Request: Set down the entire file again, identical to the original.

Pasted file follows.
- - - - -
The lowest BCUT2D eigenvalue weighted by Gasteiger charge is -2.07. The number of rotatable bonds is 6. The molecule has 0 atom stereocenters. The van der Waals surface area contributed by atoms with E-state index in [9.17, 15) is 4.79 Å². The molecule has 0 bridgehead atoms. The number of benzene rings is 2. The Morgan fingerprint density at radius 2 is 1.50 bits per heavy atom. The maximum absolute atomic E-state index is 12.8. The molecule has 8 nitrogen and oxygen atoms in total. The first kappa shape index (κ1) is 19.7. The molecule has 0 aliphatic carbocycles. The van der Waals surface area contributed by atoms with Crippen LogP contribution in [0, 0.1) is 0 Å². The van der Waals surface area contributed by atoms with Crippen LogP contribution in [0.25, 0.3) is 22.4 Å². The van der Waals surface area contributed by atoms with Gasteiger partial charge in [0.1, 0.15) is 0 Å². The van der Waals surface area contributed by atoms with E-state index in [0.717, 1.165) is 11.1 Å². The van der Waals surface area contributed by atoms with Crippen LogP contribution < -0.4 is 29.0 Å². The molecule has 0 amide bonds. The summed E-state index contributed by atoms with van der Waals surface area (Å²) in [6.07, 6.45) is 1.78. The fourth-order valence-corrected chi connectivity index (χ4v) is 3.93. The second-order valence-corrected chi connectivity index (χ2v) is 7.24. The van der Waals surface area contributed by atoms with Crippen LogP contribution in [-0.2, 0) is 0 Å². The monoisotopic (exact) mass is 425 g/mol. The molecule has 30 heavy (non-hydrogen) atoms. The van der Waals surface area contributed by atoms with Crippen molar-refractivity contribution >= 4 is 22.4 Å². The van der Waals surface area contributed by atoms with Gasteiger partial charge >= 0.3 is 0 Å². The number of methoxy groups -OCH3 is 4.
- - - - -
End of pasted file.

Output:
The lowest BCUT2D eigenvalue weighted by Gasteiger charge is -2.07. The number of rotatable bonds is 6. The molecule has 0 atom stereocenters. The van der Waals surface area contributed by atoms with E-state index in [9.17, 15) is 4.79 Å². The molecule has 0 bridgehead atoms. The number of benzene rings is 2. The Morgan fingerprint density at radius 2 is 1.50 bits per heavy atom. The maximum absolute atomic E-state index is 12.8. The molecule has 8 nitrogen and oxygen atoms in total. The first kappa shape index (κ1) is 19.7. The molecule has 0 aliphatic carbocycles. The van der Waals surface area contributed by atoms with Crippen LogP contribution in [0, 0.1) is 0 Å². The van der Waals surface area contributed by atoms with Crippen LogP contribution in [0.25, 0.3) is 22.4 Å². The van der Waals surface area contributed by atoms with Gasteiger partial charge in [0.1, 0.15) is 0 Å². The van der Waals surface area contributed by atoms with E-state index in [0.717, 1.165) is 11.1 Å². The van der Waals surface area contributed by atoms with Crippen LogP contribution < -0.4 is 29.0 Å². The molecule has 0 amide bonds. The summed E-state index contributed by atoms with van der Waals surface area (Å²) in [6.07, 6.45) is 1.78. The fourth-order valence-corrected chi connectivity index (χ4v) is 3.93. The second-order valence-corrected chi connectivity index (χ2v) is 7.24. The van der Waals surface area contributed by atoms with Crippen LogP contribution in [-0.2, 0) is 0 Å². The monoisotopic (exact) mass is 425 g/mol. The molecule has 30 heavy (non-hydrogen) atoms. The van der Waals surface area contributed by atoms with Crippen molar-refractivity contribution >= 4 is 22.4 Å². The van der Waals surface area contributed by atoms with Gasteiger partial charge >= 0.3 is 0 Å². The number of methoxy groups -OCH3 is 4.